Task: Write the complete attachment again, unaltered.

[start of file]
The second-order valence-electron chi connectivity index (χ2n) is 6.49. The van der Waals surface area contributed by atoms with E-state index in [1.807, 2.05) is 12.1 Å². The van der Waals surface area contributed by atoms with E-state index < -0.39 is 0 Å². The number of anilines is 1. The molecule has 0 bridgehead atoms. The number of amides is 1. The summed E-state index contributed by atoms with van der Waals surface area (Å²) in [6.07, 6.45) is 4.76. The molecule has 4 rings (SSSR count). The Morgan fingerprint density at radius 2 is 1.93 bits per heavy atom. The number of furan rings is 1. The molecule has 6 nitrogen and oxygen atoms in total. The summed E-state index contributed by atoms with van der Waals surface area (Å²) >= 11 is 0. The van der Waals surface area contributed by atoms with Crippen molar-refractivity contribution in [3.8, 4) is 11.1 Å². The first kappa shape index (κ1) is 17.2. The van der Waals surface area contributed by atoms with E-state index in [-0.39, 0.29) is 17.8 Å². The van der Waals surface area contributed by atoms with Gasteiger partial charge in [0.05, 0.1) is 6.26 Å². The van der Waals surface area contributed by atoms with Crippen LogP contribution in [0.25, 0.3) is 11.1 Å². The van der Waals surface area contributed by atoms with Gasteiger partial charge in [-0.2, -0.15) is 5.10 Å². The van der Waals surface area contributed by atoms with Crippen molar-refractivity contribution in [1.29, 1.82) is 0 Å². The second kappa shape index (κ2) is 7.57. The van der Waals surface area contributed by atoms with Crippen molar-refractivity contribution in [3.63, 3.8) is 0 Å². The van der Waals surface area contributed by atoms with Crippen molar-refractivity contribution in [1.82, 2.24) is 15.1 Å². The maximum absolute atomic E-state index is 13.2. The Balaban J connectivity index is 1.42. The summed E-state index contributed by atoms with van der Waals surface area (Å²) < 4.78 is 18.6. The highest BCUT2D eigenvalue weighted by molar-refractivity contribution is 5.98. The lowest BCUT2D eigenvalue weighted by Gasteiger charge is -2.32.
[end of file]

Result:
The second-order valence-electron chi connectivity index (χ2n) is 6.49. The van der Waals surface area contributed by atoms with E-state index in [1.807, 2.05) is 12.1 Å². The van der Waals surface area contributed by atoms with E-state index < -0.39 is 0 Å². The number of anilines is 1. The molecule has 0 bridgehead atoms. The number of amides is 1. The summed E-state index contributed by atoms with van der Waals surface area (Å²) in [6.07, 6.45) is 4.76. The molecule has 4 rings (SSSR count). The Morgan fingerprint density at radius 2 is 1.93 bits per heavy atom. The number of furan rings is 1. The molecule has 6 nitrogen and oxygen atoms in total. The summed E-state index contributed by atoms with van der Waals surface area (Å²) >= 11 is 0. The van der Waals surface area contributed by atoms with Crippen molar-refractivity contribution in [3.8, 4) is 11.1 Å². The first kappa shape index (κ1) is 17.2. The van der Waals surface area contributed by atoms with E-state index in [-0.39, 0.29) is 17.8 Å². The van der Waals surface area contributed by atoms with Gasteiger partial charge in [0.05, 0.1) is 6.26 Å². The van der Waals surface area contributed by atoms with Crippen LogP contribution in [0.25, 0.3) is 11.1 Å². The van der Waals surface area contributed by atoms with Gasteiger partial charge in [-0.2, -0.15) is 5.10 Å². The van der Waals surface area contributed by atoms with Crippen molar-refractivity contribution in [1.29, 1.82) is 0 Å². The second kappa shape index (κ2) is 7.57. The van der Waals surface area contributed by atoms with Crippen molar-refractivity contribution in [3.63, 3.8) is 0 Å². The van der Waals surface area contributed by atoms with Crippen molar-refractivity contribution in [1.82, 2.24) is 15.1 Å². The maximum absolute atomic E-state index is 13.2. The Balaban J connectivity index is 1.42. The summed E-state index contributed by atoms with van der Waals surface area (Å²) < 4.78 is 18.6. The highest BCUT2D eigenvalue weighted by molar-refractivity contribution is 5.98. The lowest BCUT2D eigenvalue weighted by Gasteiger charge is -2.32.